As negotiations on the North American Free Trade Agreement (NAFTA) continue, many proposals seem to run counter to the goal of modernizing the deal, and some industry groups are taking the opportunity to advance their protectionist agenda. A recent op-ed by Mike Schultz, Vice President of R-CALF USA and COOL Chairman, and Martin Rosas, President of United and Food and Commercial Workers (UFCW) Local 2 in Kansas City, argued for the reinstatement of U.S. legislation that required meat products to bear a label that identifies the country of origin of the product, so-called COOL (country of origin labeling) rules. Supporters of this type of labeling scheme argue that it helps inform consumers of the products they are buying, and that consumers are willing to pay more for this information. In addition, supporters tend to claim that NAFTA hurt the U.S. beef industry. All of these arguments are incorrect.
First, the COOL scheme that was established by the United States in 2008 was a complex set of requirements that set out when particular muscle-cuts of meat would require a label that identifies where the product was “born, raised, and slaughtered.” On its face, this may seem benign, but the way the legislation was crafted discourages U.S. meat producers from sourcing foreign meat because of the costs of tracing every step of the production process, including segregating herds by nationality.
Tracing of a piece of meat’s “nationality” is complicated by the fact that there is a lot of back and forth trade in the beef industry between Canada, Mexico and the United States. And there are additional barriers to tracing, like the fact that Alaska and Hawaii transship their cattle through Canada to get to the U.S. market to avoid the high costs of shipping imposed by the Jones Act.
Furthermore, the claim that consumers are willing to pay more for a country of origin label is not supported by the evidence. A 2013 study in the Journal of Agriculture and Resource Economics found an “absence of an increase in demand by U.S. consumers” for products covered by the COOL scheme, which “suggests that any attempt to maintain [COOL] would result in aggregate welfare loss not only within the United States but also with key trading partners.” Furthermore, a 2004 report by the U.S. Department of Agriculture found that “[t]he infrequency of “Made in USA” labels on food suggests suppliers do not believe domestic origin is an attribute that can attract much consumer interest.”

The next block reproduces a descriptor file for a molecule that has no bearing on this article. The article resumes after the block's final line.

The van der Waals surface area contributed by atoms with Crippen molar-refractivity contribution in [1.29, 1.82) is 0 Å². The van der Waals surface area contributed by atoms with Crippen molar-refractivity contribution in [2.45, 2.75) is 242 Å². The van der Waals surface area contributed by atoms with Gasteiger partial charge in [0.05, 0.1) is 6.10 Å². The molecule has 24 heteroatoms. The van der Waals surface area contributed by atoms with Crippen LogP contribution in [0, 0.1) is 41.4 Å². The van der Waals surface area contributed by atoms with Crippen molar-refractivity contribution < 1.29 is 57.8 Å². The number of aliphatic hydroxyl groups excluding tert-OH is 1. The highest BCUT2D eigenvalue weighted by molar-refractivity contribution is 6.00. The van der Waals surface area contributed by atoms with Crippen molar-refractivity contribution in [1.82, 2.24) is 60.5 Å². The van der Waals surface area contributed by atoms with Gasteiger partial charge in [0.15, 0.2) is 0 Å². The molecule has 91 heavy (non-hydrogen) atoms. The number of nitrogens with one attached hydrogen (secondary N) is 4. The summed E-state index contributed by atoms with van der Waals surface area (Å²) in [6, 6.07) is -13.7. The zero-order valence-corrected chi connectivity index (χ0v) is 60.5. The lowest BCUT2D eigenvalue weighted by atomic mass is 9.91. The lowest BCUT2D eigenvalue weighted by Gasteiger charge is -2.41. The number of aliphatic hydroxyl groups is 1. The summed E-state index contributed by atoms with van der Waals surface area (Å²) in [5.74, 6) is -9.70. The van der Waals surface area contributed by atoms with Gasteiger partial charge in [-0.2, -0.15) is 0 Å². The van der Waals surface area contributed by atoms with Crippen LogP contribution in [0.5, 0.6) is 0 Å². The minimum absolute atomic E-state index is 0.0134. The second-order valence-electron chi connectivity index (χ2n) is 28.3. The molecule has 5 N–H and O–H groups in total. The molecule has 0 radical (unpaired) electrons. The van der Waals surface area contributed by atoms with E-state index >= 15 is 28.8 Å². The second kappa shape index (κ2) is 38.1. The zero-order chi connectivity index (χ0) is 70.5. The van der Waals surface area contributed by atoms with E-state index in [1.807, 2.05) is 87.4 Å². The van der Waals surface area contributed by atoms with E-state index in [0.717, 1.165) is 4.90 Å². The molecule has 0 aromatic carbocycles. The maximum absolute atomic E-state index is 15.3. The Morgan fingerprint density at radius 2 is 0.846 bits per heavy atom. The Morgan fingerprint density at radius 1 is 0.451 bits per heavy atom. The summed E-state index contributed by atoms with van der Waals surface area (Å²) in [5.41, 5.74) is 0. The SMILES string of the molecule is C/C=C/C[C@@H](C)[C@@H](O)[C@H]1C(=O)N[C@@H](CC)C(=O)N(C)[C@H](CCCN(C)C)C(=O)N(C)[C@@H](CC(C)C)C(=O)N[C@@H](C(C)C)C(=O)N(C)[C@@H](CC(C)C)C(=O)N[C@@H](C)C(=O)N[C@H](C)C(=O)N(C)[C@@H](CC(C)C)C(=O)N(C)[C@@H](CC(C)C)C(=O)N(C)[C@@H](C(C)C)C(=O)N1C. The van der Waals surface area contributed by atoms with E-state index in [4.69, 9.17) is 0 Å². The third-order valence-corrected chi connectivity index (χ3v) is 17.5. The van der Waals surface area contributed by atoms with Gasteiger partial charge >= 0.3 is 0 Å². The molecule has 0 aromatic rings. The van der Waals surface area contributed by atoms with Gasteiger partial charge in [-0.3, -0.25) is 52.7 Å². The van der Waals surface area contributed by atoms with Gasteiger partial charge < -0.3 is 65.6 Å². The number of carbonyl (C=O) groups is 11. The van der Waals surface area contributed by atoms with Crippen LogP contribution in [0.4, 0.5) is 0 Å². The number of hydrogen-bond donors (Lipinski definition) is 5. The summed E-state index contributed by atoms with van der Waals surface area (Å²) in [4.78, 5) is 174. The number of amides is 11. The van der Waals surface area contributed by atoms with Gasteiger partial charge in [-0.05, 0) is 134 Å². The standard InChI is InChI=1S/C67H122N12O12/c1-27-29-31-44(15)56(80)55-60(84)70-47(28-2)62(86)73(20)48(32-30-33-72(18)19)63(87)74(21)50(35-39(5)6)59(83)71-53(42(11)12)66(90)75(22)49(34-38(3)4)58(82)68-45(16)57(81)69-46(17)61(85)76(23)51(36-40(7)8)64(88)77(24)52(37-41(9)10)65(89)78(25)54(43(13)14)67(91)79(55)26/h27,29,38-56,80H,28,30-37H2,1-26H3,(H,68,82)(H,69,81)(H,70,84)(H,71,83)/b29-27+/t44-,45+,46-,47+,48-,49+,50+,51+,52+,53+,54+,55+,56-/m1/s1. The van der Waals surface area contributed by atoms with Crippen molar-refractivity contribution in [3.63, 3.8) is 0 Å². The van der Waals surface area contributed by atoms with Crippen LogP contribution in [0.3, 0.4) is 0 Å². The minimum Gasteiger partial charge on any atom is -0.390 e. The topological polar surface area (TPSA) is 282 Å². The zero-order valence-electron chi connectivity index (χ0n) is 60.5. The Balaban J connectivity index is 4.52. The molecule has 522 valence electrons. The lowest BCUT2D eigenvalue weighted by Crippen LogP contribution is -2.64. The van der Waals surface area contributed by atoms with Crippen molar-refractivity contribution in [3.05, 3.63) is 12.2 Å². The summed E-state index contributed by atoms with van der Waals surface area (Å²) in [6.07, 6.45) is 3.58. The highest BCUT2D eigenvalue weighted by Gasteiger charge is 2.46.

Finally, supporters of this protectionist measure sometimes claim (as the op-ed mentioned above does) that NAFTA hurt the U.S. beef industry. This is false. First off, barriers to the beef and cattle trade have been very low for a long time and this predates NAFTA. Second, while Canada is a top supplier of imported beef to the United States, it makes up 18.6% of the total share of imports, and just 2.5% of U.S. beef and veal consumption. Third, the U.S. beef industry is actually doing quite well, and expected to grow in 2018. In 2016, the U.S. was the top producer of beef and veal (by thousands of metric tons), totaling 11,507 metric tons, with Brazil coming in second with 9,284 metric tons. It is important to note that the U.S. is also the top importer of beef and veal because it is also the top consumer—Americans like their beef, so we need to purchase foreign beef to meet our domestic demand.
This country of origin labeling issue was brought to the World Trade Organization (WTO) by both Canada and Mexico in 2008. In November 2011, a WTO panel concluded that the COOL measure violated the United States’ obligations because it discriminated against imported livestock. This finding was upheld on appeal. Congress eventually repealed the legislation in December 2015 through H.R. 2029. Asking for this legislation would guarantee another dispute, and also disrupt the cattle and beef market again. Using the NAFTA negotiations to ramp up support for this legislation also runs counter to the reality of the beef and cattle trade in North America. Congress should not allow itself to fall prey to this form of regulatory protectionism yet again.